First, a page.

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How Cody Keenan Stays Grounded in the White House

Speechwriter Keenan visited Northwestern Engineering on May 5

Speechwriter Cody Keenan talks with assistant dean Joe Holtgreive.

Northwestern alumnus Cody Keenan (’02) arguably has one of the most stressful jobs in the world. As the White House’s director of speechwriting, he is responsible for the words that President Barack Obama speaks when addressing most everyone — from small groups to world leaders.

“My job often feels like driving at 100 miles per hour in a car with no windows and doors,” Keenan said. “And I’m just trying to keep it on a straight path.”

When Keenan visited campus on May 5, he participated in a “Flash Forum,” hosted by assistant dean Joe Holtgreive and sponsored by the Office of Personal Development. During their conversation, Keenan shared how he finds balance in a high-profile, demanding environment to live a life with intention.

Six ways that Keenan stays cool under pressure:

  • Apps: Keenan heavily relies on the calendar and reminders apps on his smart phone. By keeping the apps updated, he has fewer things to remember. “It keeps me from sitting and stressing about what’s coming up.”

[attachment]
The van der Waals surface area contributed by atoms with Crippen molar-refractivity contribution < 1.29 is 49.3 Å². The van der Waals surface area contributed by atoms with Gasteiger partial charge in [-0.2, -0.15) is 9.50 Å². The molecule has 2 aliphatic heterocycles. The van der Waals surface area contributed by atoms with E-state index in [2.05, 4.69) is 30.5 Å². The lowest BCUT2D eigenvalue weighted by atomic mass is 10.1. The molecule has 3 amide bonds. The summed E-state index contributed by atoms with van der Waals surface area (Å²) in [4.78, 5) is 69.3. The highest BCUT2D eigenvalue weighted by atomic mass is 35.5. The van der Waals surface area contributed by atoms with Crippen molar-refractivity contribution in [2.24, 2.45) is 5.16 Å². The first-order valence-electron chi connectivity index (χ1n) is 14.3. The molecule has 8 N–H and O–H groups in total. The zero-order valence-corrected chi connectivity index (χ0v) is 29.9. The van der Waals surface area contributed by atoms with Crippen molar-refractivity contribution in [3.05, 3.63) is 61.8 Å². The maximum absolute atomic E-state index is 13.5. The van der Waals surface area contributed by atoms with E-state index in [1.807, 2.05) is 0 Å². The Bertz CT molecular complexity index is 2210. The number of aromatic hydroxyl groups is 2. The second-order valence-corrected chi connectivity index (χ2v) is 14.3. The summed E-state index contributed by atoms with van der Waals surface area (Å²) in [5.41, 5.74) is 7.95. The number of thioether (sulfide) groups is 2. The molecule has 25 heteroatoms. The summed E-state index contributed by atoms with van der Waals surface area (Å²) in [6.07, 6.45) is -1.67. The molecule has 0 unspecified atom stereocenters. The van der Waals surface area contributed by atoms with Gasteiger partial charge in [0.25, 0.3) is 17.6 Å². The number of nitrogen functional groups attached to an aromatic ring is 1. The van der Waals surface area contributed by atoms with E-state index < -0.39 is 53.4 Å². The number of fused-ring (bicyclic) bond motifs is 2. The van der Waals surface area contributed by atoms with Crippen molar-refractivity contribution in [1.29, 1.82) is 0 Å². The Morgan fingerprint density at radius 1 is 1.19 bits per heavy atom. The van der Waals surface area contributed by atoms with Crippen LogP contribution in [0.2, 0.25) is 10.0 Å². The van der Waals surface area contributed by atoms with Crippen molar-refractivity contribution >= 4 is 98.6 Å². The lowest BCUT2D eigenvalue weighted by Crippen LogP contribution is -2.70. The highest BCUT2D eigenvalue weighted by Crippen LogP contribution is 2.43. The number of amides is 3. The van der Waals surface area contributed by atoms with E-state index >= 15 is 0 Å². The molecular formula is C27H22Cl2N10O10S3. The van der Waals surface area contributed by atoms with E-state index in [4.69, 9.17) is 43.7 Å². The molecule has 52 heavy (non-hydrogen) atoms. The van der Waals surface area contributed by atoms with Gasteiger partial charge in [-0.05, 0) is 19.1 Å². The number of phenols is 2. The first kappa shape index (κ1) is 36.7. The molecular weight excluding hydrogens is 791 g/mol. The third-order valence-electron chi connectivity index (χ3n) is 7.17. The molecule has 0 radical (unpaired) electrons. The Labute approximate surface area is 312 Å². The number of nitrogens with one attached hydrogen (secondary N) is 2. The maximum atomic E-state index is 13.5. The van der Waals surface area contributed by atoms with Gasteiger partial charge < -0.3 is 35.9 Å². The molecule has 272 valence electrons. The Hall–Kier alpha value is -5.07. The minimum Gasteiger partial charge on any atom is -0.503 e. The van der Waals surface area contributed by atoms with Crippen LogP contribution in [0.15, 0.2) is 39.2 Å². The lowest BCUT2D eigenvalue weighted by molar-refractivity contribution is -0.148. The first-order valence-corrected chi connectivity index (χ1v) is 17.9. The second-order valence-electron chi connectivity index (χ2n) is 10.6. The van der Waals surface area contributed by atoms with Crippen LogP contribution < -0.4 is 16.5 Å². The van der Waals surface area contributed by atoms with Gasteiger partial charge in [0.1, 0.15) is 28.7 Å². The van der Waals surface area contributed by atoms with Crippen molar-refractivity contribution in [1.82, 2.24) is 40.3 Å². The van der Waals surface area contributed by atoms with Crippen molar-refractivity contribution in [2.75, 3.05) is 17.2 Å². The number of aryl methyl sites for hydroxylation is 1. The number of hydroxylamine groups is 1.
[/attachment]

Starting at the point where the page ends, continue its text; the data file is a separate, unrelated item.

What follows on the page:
• Inbox Zero: Keenan maintains power over his growing email inbox by reading, filing, or deleting every email every day. When he leaves work at night, his inbox contains zero emails.
  • Reading letters: President Obama reads 10 letters from American citizens per day and shares them with Keenan. “I set aside 15 minutes to read those before leaving work. They remind me why I do my job, so I leave work feeling better.”
  • Naps: Keenan takes a 15-minute nap at 2 p.m. every day for a quick energy jolt. “It’s actually better than coffee.”
  • Cooking: After a long day at work, Keenan unwinds by cooking dinner for his fiancée and finds comfort in the mundane preparation work, such as chopping and mincing. “It’s 15 to 30 minutes where I’m not thinking about work, and I’m not looking at my phone.”
  • Humor: Keenan keeps in touch with close friends who used to work at the White House and understand the fast-paced environment. “We poke fun of each other and at Washington all the time. It keeps us grounded.”
  • Teamwork: When Keenan first entered his role as director, he often did all of the work by himself but quickly realized this was not good for him or his team. “People like us who are type A have a real problem delegating. But it’s an important trait of a leader to trust your team to do the work.”